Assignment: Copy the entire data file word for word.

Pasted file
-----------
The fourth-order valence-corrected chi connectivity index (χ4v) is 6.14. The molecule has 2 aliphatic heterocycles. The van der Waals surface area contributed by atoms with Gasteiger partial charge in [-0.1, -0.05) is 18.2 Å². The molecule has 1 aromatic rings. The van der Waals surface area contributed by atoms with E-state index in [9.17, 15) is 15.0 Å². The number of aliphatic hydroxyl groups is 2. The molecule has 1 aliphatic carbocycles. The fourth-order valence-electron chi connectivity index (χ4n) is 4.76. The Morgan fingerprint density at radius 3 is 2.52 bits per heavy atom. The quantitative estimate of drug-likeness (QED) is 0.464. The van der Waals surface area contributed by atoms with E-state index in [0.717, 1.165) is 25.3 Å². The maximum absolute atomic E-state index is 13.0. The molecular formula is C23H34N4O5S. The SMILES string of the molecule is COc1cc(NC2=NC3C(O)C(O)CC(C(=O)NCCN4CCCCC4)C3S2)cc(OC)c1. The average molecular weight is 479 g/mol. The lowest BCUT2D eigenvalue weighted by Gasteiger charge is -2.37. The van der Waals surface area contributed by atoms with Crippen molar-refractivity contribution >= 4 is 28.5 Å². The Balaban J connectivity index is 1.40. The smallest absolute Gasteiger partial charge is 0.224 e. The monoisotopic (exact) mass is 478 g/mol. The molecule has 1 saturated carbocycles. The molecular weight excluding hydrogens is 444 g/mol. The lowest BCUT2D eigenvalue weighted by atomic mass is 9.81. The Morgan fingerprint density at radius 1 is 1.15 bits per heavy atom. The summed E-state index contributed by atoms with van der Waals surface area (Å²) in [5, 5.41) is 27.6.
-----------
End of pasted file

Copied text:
The fourth-order valence-corrected chi connectivity index (χ4v) is 6.14. The molecule has 2 aliphatic heterocycles. The van der Waals surface area contributed by atoms with Gasteiger partial charge in [-0.1, -0.05) is 18.2 Å². The molecule has 1 aromatic rings. The van der Waals surface area contributed by atoms with E-state index in [9.17, 15) is 15.0 Å². The number of aliphatic hydroxyl groups is 2. The molecule has 1 aliphatic carbocycles. The fourth-order valence-electron chi connectivity index (χ4n) is 4.76. The Morgan fingerprint density at radius 3 is 2.52 bits per heavy atom. The quantitative estimate of drug-likeness (QED) is 0.464. The van der Waals surface area contributed by atoms with E-state index in [0.717, 1.165) is 25.3 Å². The maximum absolute atomic E-state index is 13.0. The molecular formula is C23H34N4O5S. The SMILES string of the molecule is COc1cc(NC2=NC3C(O)C(O)CC(C(=O)NCCN4CCCCC4)C3S2)cc(OC)c1. The average molecular weight is 479 g/mol. The lowest BCUT2D eigenvalue weighted by Gasteiger charge is -2.37. The van der Waals surface area contributed by atoms with Crippen molar-refractivity contribution >= 4 is 28.5 Å². The Balaban J connectivity index is 1.40. The smallest absolute Gasteiger partial charge is 0.224 e. The monoisotopic (exact) mass is 478 g/mol. The molecule has 1 saturated carbocycles. The molecular weight excluding hydrogens is 444 g/mol. The lowest BCUT2D eigenvalue weighted by atomic mass is 9.81. The Morgan fingerprint density at radius 1 is 1.15 bits per heavy atom. The summed E-state index contributed by atoms with van der Waals surface area (Å²) in [5, 5.41) is 27.6.